Gold Lower After US Inflation Boosts USD

Gold pared gains on Friday, heading for a second weekly drop, after data showing U.S. consumer prices rose in March tempered speculation the Federal Reserve will delay its first interest rate rise in nearly a decade.

The metal held above the $1,200 an ounce level, however, which it broke above earlier this week after a run of downbeat U.S. data led analysts to reassess expectations the Fed would raise rates in June.

Spot gold was up 0.4 percent at $1,201.31 an ounce at 1339 GMT, off an earlier high of $1,207.60 and down 0.5 percent on the week. U.S. gold futures for June delivery were up $3.50 an ounce at $1,201.50.

Gold is sensitive to U.S. monetary policy, as rising rates would boost the dollar, in which the metal is priced, while lifting the opportunity cost of holding non-yielding bullion.

“Even if the rate rise gets pushed back, people still see rates rising, and we believe that’s still a negative for gold,” Julius Baer commodity analyst Warren Kreyzig said. “Maybe there’s less sensitivity around the timing than there is about the actual direction (of rates).”

“The delay may give gold a reprieve, but in the long term we think it will still go down.”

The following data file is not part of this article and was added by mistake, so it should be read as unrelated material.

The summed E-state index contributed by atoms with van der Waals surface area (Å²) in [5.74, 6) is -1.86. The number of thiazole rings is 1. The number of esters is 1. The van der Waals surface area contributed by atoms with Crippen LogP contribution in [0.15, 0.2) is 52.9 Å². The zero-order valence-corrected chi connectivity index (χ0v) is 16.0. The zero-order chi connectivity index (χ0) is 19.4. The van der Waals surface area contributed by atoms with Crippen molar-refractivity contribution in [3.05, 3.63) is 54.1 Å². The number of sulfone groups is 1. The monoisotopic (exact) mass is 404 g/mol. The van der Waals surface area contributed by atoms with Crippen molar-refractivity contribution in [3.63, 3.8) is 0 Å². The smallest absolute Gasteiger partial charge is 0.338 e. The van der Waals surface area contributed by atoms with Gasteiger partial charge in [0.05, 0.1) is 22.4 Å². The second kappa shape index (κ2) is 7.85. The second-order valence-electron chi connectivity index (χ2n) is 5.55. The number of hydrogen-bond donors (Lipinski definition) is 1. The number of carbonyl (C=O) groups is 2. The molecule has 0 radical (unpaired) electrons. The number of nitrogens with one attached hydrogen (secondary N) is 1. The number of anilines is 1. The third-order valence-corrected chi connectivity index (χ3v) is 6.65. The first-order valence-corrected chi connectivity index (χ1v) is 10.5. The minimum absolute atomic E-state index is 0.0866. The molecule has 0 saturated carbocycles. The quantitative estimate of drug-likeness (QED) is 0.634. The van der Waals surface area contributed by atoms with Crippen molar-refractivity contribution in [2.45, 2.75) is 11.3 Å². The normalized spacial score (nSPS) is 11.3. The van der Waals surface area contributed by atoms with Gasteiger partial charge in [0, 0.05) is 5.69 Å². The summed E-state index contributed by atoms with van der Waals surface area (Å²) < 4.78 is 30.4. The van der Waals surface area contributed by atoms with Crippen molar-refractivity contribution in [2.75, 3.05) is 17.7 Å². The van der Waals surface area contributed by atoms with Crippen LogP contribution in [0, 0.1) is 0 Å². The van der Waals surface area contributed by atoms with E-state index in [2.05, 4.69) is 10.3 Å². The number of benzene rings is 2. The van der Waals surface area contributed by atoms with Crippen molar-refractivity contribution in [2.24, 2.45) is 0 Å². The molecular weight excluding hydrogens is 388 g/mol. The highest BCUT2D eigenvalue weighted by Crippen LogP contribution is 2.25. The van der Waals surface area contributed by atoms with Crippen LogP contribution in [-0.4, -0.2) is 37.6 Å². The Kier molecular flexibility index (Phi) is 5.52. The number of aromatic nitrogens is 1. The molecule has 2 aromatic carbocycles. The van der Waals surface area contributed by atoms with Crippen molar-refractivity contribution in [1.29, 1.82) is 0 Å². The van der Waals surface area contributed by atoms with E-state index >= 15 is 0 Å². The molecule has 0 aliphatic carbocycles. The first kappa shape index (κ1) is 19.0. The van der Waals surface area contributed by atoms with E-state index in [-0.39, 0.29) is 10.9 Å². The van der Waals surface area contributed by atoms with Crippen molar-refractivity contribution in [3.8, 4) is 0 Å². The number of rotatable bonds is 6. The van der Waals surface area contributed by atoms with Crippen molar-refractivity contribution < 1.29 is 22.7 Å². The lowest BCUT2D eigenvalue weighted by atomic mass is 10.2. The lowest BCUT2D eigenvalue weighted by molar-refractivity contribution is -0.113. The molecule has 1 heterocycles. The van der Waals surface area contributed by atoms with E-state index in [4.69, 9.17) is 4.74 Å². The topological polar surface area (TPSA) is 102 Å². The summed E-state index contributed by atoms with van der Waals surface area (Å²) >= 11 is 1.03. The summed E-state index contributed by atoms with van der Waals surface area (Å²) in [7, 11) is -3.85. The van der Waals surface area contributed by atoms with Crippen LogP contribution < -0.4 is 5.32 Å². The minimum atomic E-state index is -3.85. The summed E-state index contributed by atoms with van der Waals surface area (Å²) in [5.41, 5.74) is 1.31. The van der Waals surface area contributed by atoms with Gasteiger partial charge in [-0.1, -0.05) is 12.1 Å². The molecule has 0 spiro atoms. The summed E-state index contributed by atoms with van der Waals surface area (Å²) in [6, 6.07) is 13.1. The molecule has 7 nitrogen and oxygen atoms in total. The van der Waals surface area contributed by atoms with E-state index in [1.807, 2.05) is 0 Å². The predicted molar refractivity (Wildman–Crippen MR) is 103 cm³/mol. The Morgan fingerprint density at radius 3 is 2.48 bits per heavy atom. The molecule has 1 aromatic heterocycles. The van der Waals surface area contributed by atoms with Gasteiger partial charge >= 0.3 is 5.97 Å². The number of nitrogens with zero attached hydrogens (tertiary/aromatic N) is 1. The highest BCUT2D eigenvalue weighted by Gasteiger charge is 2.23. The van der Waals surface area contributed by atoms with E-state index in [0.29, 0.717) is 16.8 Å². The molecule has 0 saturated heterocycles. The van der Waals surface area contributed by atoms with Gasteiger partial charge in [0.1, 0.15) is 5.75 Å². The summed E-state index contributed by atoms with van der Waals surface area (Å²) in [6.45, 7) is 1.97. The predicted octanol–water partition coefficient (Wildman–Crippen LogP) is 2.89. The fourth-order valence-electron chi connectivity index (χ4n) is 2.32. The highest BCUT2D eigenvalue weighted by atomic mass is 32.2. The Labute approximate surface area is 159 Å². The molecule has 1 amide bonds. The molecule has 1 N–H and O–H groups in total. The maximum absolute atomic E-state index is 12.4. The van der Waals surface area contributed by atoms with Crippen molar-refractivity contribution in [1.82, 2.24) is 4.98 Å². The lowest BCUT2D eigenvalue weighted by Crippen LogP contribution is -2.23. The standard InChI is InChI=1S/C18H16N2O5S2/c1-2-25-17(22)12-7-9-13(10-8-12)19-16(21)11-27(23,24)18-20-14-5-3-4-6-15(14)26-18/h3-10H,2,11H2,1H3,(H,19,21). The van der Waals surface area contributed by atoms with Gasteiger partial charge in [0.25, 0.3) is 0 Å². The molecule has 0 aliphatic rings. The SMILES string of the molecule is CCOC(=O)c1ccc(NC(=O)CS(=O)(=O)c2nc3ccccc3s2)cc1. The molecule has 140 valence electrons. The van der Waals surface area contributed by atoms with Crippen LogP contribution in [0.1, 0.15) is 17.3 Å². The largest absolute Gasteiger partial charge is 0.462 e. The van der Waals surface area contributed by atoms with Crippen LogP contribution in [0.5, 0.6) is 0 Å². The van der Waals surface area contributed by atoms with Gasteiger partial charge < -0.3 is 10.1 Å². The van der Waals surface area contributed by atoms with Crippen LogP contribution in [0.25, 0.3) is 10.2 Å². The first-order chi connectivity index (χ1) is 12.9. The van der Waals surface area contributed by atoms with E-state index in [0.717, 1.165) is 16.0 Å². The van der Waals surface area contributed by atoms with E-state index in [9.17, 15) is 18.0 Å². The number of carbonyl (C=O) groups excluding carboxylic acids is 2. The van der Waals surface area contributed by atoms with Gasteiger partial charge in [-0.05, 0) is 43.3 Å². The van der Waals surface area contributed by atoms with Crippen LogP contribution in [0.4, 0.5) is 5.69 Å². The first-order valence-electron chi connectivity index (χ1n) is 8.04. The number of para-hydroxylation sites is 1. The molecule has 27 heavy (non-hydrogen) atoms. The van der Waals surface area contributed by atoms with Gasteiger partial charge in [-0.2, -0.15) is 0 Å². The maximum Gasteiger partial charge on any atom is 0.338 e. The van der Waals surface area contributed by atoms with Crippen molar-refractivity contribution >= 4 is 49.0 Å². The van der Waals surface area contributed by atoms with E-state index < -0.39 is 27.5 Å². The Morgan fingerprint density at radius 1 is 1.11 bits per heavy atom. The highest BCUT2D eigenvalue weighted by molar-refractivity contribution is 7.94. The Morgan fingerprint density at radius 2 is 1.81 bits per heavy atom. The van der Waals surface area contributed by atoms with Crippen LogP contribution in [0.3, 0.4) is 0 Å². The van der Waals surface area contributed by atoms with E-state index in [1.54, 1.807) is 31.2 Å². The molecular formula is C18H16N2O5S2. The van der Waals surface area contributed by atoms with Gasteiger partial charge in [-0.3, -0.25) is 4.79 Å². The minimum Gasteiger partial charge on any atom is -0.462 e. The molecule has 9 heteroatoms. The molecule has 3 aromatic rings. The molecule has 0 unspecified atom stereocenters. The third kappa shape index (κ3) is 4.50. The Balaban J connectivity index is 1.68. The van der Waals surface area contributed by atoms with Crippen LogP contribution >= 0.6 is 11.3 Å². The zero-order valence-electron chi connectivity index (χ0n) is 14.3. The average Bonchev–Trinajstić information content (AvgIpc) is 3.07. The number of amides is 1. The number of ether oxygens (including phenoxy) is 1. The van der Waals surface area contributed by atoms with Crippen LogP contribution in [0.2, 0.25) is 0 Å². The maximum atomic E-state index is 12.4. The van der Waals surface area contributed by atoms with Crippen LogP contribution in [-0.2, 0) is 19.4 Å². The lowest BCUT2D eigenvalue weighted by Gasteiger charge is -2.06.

The dollar pared early losses against a basket of currencies to turn positive after the U.S. inflation data.

via Reuters

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Alfonso Esparza

Alfonso Esparza

Senior Currency Analyst at Market Pulse
Alfonso Esparza specializes in macro forex strategies for North American and major currency pairs. Upon joining OANDA in 2007, Alfonso Esparza established the MarketPulseFX blog and he has since written extensively about central banks and global economic and political trends. Alfonso has also worked as a professional currency trader focused on North America and emerging markets. He has been published by The MarketWatch, Reuters, the Wall Street Journal and The Globe and Mail, and he also appears regularly as a guest commentator on networks including Bloomberg and BNN. He holds a finance degree from the Monterrey Institute of Technology and Higher Education (ITESM) and an MBA with a specialization on financial engineering and marketing from the University of Toronto.
Alfonso Esparza